Stocks in the oil and gas industry are still too risky of a bet today on the Toronto Stock Exchange. Analysts are commenting on an oversupply as OPEC plans production increases while demand remains low. Reduced travel and transportation during the COVID-19 pandemic caused a steep decline in demand for oil.
North America, in particular, face high costs to produce oil and gas. These higher costs compared to other oil-producing countries put Canadian oil firms at greater risk during this economic environment.
If you are thinking about investing in oil and gas companies, remain cautious with your investments. More important, energy investors should adopt a long-term mindset.
Demand in the oil and gas industry may take some time to recover. Meanwhile, the world is also transitioning into alternative energy sources. If you do invest in energy stocks, consider options that also invest in green energy solutions to stay current on innovative, growth-oriented trends in the industry.
Here are two energy stocks that you might want to avoid this year.
Baytex Energy Corp. issuing no dividends
Baytex Energy Corp. (TSX:BTE)(NYSE:BTE) fell to a 52-week low of $0.27 per share after the March 2020 market sell-off. The energy stock sold for a 52-week high of $2.32 in September 2019. At the time of writing, Baytex Energy stock is trading for $0.49 per share.
The stock is not currently issuing any dividends to shareholders. The market capitalization is around $275 million.
In the second-quarter earnings report, Baytex Energy Corp detailed how the COVID-19 pandemic has impacted the oil and gas industry:
“The North American oil and gas industry has been particularly impacted as restrictions attempting to limit the spread of COVID-19 have resulted in a sharp decline in demand for crude oil combined with additional supply from the OPEC+ price war have resulted in unprecedented volatility in global crude oil prices. Global crude oil prices began to recover in Q2/2020 as members of OPEC+ agreed to production curtailments and governments began to ease restrictions that allowed economies to begin reopening.”
Baytex Energy Corp is in an industry with ever-changing geopolitical forces with which the company must weather. Investors interested in earning returns from owning oil and gas stocks like Baytex Energy should be cautious. If you do want to buy energy stocks for your portfolio, more established and diversified energy companies that offer dividends might be the better way to go.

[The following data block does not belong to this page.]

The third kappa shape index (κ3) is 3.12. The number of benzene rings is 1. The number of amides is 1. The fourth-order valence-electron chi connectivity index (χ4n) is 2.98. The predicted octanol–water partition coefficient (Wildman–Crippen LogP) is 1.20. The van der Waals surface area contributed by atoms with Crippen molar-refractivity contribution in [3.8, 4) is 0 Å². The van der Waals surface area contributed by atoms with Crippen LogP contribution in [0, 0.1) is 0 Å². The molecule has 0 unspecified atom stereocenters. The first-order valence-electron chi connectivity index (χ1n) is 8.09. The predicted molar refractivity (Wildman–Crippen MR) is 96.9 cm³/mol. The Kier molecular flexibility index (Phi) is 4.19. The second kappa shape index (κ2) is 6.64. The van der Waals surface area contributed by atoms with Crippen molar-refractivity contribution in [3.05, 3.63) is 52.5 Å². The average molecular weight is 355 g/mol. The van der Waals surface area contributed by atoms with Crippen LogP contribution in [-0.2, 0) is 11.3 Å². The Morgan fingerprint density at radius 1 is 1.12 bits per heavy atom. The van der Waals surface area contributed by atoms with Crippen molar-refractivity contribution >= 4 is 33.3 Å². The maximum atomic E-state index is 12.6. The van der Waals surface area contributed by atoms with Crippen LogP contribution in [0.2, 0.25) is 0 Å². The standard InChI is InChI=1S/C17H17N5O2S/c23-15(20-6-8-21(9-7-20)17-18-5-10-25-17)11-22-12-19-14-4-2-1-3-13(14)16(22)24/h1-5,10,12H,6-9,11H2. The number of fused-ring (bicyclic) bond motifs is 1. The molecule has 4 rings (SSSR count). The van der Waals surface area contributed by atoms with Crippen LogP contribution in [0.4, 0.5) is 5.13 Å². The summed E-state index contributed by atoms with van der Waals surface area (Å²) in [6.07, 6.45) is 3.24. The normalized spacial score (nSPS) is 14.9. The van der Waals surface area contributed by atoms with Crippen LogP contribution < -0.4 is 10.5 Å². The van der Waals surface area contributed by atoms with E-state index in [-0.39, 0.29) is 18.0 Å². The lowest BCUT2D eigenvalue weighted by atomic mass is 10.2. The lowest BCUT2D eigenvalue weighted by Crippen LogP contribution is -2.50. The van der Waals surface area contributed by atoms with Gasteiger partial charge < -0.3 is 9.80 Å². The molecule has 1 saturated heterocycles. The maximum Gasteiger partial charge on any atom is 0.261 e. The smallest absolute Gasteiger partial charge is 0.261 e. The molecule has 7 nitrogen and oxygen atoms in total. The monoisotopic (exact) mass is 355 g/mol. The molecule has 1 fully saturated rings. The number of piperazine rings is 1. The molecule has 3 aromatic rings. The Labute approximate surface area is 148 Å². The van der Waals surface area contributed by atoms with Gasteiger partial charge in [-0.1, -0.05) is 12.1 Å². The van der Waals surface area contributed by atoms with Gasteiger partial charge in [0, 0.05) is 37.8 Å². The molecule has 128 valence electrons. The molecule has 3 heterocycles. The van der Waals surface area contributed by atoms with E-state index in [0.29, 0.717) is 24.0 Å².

Cenovus Energy stock reports high debts
The price of Cenovus Energy Inc (TSX:CVE)(NYSE:CVE) stock dropped to a 52-week low of $2.06 per share after the March 2020 market crash. Prior to the COVID-19 pandemic, the stock traded at a 52-week high of $13.66. At the time of writing, investors are trading this energy stock for $5.22 per share.
Unlike Baytex Energy Corp, Cenovus Energy stock issues an annual dividend yield of 4.81% at the current market price. Moreover, the market capitalization on this stock is higher at $6.39 billion. This is a more established energy stock, but should you consider it for your retirement portfolio?
Alex Pourbaix, Cenovus President & Chief Executive Officer, commented on the steps Cenovus Energy took to mitigate negative effects from falling commodity prices during the COVID-19 pandemic:
“We made the strategic decision to use the flexibility of our business and relied on the collaboration of our upstream and marketing teams to manage the timing, storage and sales approach for our oil production,” said Pourbaix. “We are maximizing value for our shareholders even in this challenging economic environment.”
Cenovus Energy is a highly indebted company, increasing the risk to equity investors. Pourbaix may be confident in the firm’s ability to flexibly manage falling oil demand and the geopolitical landscape, but shareholders might want to hold off on any new positions.
This article represents the opinion of the writer, who may disagree with the “official” recommendation position of a Motley Fool premium service or advisor. We’re Motley! Questioning an investing thesis — even one of our own — helps us all think critically about investing and make decisions that help us become smarter, happier, and richer, so we sometimes publish articles that may not be in line with recommendations, rankings or other content.
Fool contributor Debra Ray has no position in any of the stocks mentioned.